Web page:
Fasting…how do we fast?

The leadership of my church has called a 21 day fast this month, it’s the same every January. This is well known in many churches, to call a 21 day fast the first month of the new year, have the congregation along with the leadership fast with the purpose of the coming year when it comes to the body. Renewal, strength, purity, holiness, evangelism, growth, finances and bold leadership.

So, how are we to fast? This is very different than a personal fast although it’s still very personal. We are seeking God as a body so we are all connected in this 21 days of fasting. In the word it says for us to fast in secret, don’t boast, don’t let others know, don’t make a show of it…. of course it is talking about “personal” fasting and this is very right. But many times in the Bible they were called to a community fast, to join together and seek God.

When we are in a corporate fast we need to share what the Lord is doing in our lives, what he is speaking about the body life of our church, where we are in Scripture. I personally believe that God will speak to a body that is in unity and seeking His face together, if you hear what he is saying to individuals you will find a common thread running through each testimony. It’s important to share what is happening during this time. It’s important to have specific area’s that we are fasting about.

There are always people within the church that will say “I’m not fasting unless the Lord tells me to” and bottom line that is NOT scriptural at all and it’s rebellion. They need to be taught. Fasting is a lost discipline within the church. I have often thought of the amazing power of a church if the entire body understood, embraced and followed through on a fast.

Here are some reasons why to fast in the church…..

Fasting was seen as an inportant part in deciding how to go about the work of the church. In Acts 13:1-3 we find that the church was “worshiping and fasting” when the Holy Spirit instructed them to set aside Paul and Barnabas for the work of God. In similar fashion, we find that elders were decided upon in Lystra in conjunction with prayer and fasting in Acts 14. It seems fitting that when decisions for the early church were to be made, and guidance from God was sought after, fasting was involved.


Whenever a genuine and passionate cry for repentance is offered up by God’s people it is usually evidenced by a time of fasting. That is, fasting outwardly portrays the subjective emotions of the repentant believer. A proper example is found in Daniel 9 where Daniel prays a beautiful prayer of repentance on behalf of Israel. Here is a sample of that prayer from Daniel 9:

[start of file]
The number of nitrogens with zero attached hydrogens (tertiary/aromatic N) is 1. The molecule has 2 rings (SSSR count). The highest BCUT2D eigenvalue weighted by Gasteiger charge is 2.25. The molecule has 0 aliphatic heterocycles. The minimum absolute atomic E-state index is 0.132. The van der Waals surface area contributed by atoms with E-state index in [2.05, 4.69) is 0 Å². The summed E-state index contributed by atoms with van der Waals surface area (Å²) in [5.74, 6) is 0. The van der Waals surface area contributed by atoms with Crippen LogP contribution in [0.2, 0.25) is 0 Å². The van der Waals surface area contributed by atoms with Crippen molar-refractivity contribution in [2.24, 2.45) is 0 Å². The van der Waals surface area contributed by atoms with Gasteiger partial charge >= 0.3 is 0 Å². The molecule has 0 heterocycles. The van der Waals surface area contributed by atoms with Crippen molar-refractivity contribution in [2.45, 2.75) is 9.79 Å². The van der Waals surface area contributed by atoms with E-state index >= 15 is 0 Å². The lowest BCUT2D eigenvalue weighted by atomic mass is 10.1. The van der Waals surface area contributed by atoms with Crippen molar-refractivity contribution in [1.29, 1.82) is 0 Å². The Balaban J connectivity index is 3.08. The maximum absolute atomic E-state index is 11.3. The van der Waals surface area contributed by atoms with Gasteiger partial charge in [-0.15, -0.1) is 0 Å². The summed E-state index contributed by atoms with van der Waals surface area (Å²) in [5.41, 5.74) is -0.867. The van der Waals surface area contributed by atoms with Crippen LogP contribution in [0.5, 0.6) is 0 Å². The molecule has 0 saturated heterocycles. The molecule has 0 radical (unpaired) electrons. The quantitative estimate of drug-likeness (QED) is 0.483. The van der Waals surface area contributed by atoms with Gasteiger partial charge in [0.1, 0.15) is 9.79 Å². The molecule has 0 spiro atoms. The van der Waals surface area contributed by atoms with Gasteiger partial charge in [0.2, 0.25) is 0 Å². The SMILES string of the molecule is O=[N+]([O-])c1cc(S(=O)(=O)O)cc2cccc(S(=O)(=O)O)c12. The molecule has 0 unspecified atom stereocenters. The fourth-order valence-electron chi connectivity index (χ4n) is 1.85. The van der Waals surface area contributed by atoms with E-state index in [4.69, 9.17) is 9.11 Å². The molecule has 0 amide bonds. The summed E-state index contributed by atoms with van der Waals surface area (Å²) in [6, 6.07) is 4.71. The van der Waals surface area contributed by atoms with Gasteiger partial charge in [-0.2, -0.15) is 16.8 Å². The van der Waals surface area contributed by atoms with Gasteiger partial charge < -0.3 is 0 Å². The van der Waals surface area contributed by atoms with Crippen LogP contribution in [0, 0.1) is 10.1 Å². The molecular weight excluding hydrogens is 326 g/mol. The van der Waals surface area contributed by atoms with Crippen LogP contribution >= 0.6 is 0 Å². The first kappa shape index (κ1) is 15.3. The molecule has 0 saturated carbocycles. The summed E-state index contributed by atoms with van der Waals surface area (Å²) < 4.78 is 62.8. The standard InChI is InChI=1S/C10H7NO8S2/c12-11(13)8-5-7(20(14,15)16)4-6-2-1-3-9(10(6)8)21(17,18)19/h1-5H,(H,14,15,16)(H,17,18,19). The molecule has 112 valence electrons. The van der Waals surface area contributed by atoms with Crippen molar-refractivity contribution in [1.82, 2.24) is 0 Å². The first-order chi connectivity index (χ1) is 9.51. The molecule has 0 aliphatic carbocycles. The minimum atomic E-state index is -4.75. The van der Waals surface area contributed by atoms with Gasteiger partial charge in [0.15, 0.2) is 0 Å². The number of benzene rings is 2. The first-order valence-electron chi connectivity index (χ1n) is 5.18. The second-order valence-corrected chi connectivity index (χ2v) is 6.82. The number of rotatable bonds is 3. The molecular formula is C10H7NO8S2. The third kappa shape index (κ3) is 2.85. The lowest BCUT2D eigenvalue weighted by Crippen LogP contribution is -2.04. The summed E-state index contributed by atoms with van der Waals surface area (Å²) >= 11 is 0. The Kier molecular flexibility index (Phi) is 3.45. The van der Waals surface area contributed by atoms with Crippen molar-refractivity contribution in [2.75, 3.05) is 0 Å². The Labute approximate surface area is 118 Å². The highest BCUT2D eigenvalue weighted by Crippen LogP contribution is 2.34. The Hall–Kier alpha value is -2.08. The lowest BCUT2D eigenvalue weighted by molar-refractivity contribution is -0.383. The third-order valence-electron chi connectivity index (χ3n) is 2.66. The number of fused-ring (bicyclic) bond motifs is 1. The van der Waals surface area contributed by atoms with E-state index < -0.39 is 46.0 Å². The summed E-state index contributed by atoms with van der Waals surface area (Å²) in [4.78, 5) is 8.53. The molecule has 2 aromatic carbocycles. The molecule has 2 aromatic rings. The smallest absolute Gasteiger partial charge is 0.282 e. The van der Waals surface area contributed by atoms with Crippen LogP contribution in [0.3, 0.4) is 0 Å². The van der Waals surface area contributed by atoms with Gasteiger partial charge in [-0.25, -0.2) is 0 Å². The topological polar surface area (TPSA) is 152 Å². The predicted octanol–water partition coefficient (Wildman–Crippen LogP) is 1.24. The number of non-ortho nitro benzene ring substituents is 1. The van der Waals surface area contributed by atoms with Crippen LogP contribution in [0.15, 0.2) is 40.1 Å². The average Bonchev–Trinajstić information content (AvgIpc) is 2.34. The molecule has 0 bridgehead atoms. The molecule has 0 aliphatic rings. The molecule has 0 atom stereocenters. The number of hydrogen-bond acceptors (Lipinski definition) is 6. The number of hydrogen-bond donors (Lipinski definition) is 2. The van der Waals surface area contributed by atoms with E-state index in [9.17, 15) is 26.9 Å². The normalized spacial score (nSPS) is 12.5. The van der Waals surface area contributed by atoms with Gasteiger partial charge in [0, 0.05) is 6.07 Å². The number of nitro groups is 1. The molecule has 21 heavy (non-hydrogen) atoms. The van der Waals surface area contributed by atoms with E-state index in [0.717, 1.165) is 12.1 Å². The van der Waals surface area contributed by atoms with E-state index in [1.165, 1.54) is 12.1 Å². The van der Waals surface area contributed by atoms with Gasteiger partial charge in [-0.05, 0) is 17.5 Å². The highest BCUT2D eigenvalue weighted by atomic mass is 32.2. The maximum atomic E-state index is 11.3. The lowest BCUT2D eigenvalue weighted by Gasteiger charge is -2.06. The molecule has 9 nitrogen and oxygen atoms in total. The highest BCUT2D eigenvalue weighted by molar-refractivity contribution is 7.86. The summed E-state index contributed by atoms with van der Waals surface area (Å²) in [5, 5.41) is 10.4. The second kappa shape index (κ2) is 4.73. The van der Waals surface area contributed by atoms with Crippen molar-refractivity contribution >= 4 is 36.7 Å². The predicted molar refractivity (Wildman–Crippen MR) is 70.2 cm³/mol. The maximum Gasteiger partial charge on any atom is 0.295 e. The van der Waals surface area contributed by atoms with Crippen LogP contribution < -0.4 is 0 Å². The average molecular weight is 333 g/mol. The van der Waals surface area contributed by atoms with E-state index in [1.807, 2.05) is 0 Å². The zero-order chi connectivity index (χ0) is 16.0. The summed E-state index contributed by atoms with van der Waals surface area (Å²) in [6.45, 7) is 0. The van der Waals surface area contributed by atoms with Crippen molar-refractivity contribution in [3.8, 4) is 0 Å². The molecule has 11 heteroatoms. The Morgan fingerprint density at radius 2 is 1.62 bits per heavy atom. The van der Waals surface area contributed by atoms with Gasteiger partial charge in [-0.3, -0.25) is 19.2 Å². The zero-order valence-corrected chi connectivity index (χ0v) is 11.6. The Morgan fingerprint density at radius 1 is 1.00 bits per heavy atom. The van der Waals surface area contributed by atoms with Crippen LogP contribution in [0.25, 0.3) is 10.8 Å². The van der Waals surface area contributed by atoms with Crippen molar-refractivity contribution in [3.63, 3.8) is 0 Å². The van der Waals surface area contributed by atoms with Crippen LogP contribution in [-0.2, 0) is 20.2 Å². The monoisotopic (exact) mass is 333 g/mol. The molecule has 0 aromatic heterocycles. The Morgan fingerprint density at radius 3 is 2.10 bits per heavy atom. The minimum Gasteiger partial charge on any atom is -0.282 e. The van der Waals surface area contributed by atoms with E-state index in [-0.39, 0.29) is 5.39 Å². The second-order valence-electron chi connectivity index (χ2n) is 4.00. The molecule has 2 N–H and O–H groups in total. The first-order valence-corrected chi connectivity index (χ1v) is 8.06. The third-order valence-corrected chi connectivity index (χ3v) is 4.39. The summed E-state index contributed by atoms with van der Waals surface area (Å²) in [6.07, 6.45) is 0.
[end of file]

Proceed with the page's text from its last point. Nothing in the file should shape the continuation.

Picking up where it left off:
“Then I turned my face to the Lord God, seeking him by prayer and pleas for mercy with fasting and sackcloth and ashes. I prayed to the Lord my God and made confession, saying, “O Lord, the great and awesome God, who keeps covenant and steadfast love with those who love him and keep his commandments, we have sinned and done wrong and acted wickedly and rebelled, turning aside from your commandments and rules. We have not listened to your servants the prophets, who spoke in your name to our kings, our princes, and our fathers, and to all the people of the land…To the Lord our God belong mercy and forgiveness, for we have rebelled against him 10 and have not obeyed the voice of the Lord our God by walking in his laws, which he set before us by his servants the prophets.”


When corporate fasting is described in the Bible it usually places focus on a unified single-mindedness toward the holiness of God. Fasting expressed in a practical way, the desire to acknowledge the folly of man and the perfection and power of Yahweh. In Nehemiah 9 following the rebuilding of the wall of Jerusalem, the people of God assembled together and participated in a corporate fast (9:1). Later on the text describes that upon reading the Law of God, the people confessed their sins and worshiped God (9:3). The early church also connected worship to God with fasting in Acts 13:2. Fasting therefore, appeared to be a response to God’s perfect holiness. It’s as if those we read in the Bible saw fasting as a declaration of their total dependence on God’s provision and grace.

So, how does all of this apply to the church today? While fasting seemed routine in the Bible, does it have any relevance in the today’s church? I think it does. I believe fasting draws our attention away from the cares and desires of the flesh and points us to the purpose of our existence, to glorify God.

It is so easy for us in today’s culture to lose sight of the mission and purpose of the church. Fasting, as a unified body, helps direct us back to that purpose, to reestablish the reason we were called out in the first place. It outwardly portrays the subjective emotions of the repentant believer, and places focus on a unified single-mindedness toward the holiness of God.

Embrace the fast that has been called and let’s set this city on fire.


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